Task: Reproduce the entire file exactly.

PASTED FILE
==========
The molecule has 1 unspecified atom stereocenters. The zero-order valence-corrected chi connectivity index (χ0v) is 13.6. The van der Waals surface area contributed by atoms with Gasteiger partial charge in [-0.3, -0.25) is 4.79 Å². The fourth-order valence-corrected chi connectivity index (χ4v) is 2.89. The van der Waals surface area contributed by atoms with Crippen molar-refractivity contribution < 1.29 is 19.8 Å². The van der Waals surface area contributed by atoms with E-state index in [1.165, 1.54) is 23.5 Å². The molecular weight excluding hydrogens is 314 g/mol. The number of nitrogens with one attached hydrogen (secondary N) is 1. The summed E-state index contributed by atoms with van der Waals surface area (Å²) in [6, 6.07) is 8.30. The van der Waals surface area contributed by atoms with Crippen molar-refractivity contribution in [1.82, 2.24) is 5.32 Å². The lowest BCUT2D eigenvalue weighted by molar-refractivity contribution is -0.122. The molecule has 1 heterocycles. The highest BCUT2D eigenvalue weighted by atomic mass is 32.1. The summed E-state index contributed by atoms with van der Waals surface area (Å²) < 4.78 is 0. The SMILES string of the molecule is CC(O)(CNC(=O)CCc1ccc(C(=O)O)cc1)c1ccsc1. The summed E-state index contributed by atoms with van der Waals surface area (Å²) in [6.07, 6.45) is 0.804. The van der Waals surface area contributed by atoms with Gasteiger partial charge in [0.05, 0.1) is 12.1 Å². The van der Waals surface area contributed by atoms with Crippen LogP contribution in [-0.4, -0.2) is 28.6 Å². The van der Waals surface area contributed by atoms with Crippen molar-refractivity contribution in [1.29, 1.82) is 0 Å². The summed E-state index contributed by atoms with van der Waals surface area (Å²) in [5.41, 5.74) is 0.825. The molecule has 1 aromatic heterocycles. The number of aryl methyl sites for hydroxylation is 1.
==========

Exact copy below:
The molecule has 1 unspecified atom stereocenters. The zero-order valence-corrected chi connectivity index (χ0v) is 13.6. The van der Waals surface area contributed by atoms with Gasteiger partial charge in [-0.3, -0.25) is 4.79 Å². The fourth-order valence-corrected chi connectivity index (χ4v) is 2.89. The van der Waals surface area contributed by atoms with Crippen molar-refractivity contribution < 1.29 is 19.8 Å². The van der Waals surface area contributed by atoms with E-state index in [1.165, 1.54) is 23.5 Å². The molecular weight excluding hydrogens is 314 g/mol. The number of nitrogens with one attached hydrogen (secondary N) is 1. The summed E-state index contributed by atoms with van der Waals surface area (Å²) in [6, 6.07) is 8.30. The van der Waals surface area contributed by atoms with Crippen molar-refractivity contribution in [1.82, 2.24) is 5.32 Å². The lowest BCUT2D eigenvalue weighted by molar-refractivity contribution is -0.122. The molecule has 1 heterocycles. The highest BCUT2D eigenvalue weighted by atomic mass is 32.1. The summed E-state index contributed by atoms with van der Waals surface area (Å²) < 4.78 is 0. The SMILES string of the molecule is CC(O)(CNC(=O)CCc1ccc(C(=O)O)cc1)c1ccsc1. The summed E-state index contributed by atoms with van der Waals surface area (Å²) in [6.07, 6.45) is 0.804. The van der Waals surface area contributed by atoms with Gasteiger partial charge in [0.05, 0.1) is 12.1 Å². The van der Waals surface area contributed by atoms with Crippen LogP contribution in [-0.4, -0.2) is 28.6 Å². The van der Waals surface area contributed by atoms with Crippen molar-refractivity contribution in [1.29, 1.82) is 0 Å². The summed E-state index contributed by atoms with van der Waals surface area (Å²) in [5.41, 5.74) is 0.825. The molecule has 1 aromatic heterocycles. The number of aryl methyl sites for hydroxylation is 1.